Ek, U; Westerlund, J; Holmberg, K; Fernell, E

    2011-03-01

    To study academic performance (final grades at the age of 16 years) in individuals with i) attention-deficit/hyperactivity disorder (ADHD) and ii) other learning and/or behavioural problems. Of a total population of 591 children, originally assessed at the age of 10-11 years, it was possible to obtain final grades for 536 16-year-olds (in grade 9). Those fulfilling the criteria for ADHD/sub-threshold ADHD (n = 39) and those with 'Behaviour and Learning Problems' (BLP group), (n = 80) and a comparison group (n = 417) were contrasted. The ADHD and BLP groups had a significantly lower total mean grade at the age of 16 years than the comparison group. In addition, the ADHD and BLP groups also qualified for further studies in the upper secondary school to a significantly lesser extent than the controls (72%, 68% and 92%, respectively). All IQ measures (at the age of 10-11 years) were positively correlated with the overall grade after grade 9, with especially strong correlations for verbal capacity. ADHD and similar problems entail a risk of underachievement at school. The results indicate that pupils with ADHD underachieve in the school situation in relation to their optimal cognitive capacity. The contextual situation and the particular requirements should be considered in order for adequate educational measures to be undertaken. © 2010 The Author(s)/Acta Paediatrica © 2010 Foundation Acta Paediatrica.

  17. Health-seeking behaviour among patients with faecal incontinence in a Malaysian academic setting.

    Science.gov (United States)

    Roslani, A C; Ramakrishnan, R; Azmi, S

    2017-12-01

    Faecal incontinence (FI) is not a common presenting complaint in Malaysia, and little has been published on this topic. Since it is a treatable condition, a greater understanding of factors contributing to healthseeking behaviour is needed in order to plan effective provision of services. A survey of 1000 patients and accompanying relatives, visiting general surgical and obstetrics and gynaecology clinics for matters unrelated to FI, was conducted at University Malaya Medical Centre between January 2009 and February 2010. A follow-up regression analysis of the 83 patients who had FI, to identify factors associated with health-seeking behaviour, was performed. Variables identified through univariate analysis were subjected to multivariate analysis to determine independence. Reasons for not seeking treatment were also analysed. Only eight patients (9.6%) had sought medical treatment. On univariate analysis, the likelihood of seeking treatment was significantly higher among patients who had more severe symptoms (OR 30.0, p=0.002), had incontinence to liquid stool (OR 3.83, p=0.002) or when there was an alteration to lifestyle (OR: 17.34; p<0.001). Nevertheless, the only independently-associated variable was alteration in lifestyle. Common reasons given for not seeking treatment was that the condition did not affect patients' daily activities (88.0%), "social taboo" (5.3%) and "other" reasons (6.7%). Lifestyle alteration is the main driver of healthseeking behaviour in FI. However, the majority do not seek treatment. Greater public and physician-awareness on FI and available treatment options is needed.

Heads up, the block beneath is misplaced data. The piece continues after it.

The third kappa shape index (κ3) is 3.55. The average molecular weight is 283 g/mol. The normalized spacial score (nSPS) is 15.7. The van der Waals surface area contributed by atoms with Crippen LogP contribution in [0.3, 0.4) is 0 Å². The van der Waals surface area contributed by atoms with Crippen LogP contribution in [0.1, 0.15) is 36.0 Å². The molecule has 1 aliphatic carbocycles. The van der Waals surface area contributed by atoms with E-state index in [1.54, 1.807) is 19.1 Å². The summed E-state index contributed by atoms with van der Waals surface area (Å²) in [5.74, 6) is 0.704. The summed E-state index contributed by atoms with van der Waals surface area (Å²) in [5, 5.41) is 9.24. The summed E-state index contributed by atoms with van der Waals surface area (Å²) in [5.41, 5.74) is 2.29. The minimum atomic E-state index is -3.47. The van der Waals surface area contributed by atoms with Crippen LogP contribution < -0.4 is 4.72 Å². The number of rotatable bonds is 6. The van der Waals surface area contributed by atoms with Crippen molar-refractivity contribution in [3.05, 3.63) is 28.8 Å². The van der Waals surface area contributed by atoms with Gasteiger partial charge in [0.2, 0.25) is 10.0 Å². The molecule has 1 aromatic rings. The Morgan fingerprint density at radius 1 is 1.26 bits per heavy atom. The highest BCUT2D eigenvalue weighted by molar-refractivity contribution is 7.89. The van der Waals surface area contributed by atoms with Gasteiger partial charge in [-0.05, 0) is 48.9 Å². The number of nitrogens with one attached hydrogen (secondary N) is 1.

18. Implementation of an adolescent risk behaviour assessment in an academic paediatric dental setting

    Directory of Open Access Journals (Sweden)

    Edna Perez

    2017-09-01

    Full Text Available Background Adolescents commonly engage in negative risk behaviours which could have serious implications on their oral and systemic health. Health care providers must be able to identify signs and comfortably question adolescents regarding these risk behaviours Aims Allow dental providers to administer a risk behavior questionnaire addressed towards adolescents to begin the transition from the pediatric to adult model and assist them in taking personal responsibility for their health. When negative behaviors are recognized, the goal is to help the adolescent by providing them with educational information, such as brochures or other resources related to the identified risks, and offering referrals to relevant providers. Methods A medical questionnaire to assess adolescent’s risk behaviors has been implemented at the University of Florida Pediatric Dental Clinic and is administered to patients 13+ as part of each examination appointment. A policy of confidentiality is discussed with the parent and informed consent obtained prior to conducting this questionnaire individually with the patient. Results During a period of over a year, the questionnaire has been administered by the pediatric dental faculty for a trial period; administration by the pediatric dental residents began this term and is currently ongoing. Conclusion Completion of the risk behavior questionnaire has provided an opportunity for teenagers to become more comfortable speaking individually with a dental provider. Identification of these risks allowed the pediatric dentist to help the patient seek appropriate care as they enter adulthood, and provide a more thorough approach towards the adolescent’s oral and general health.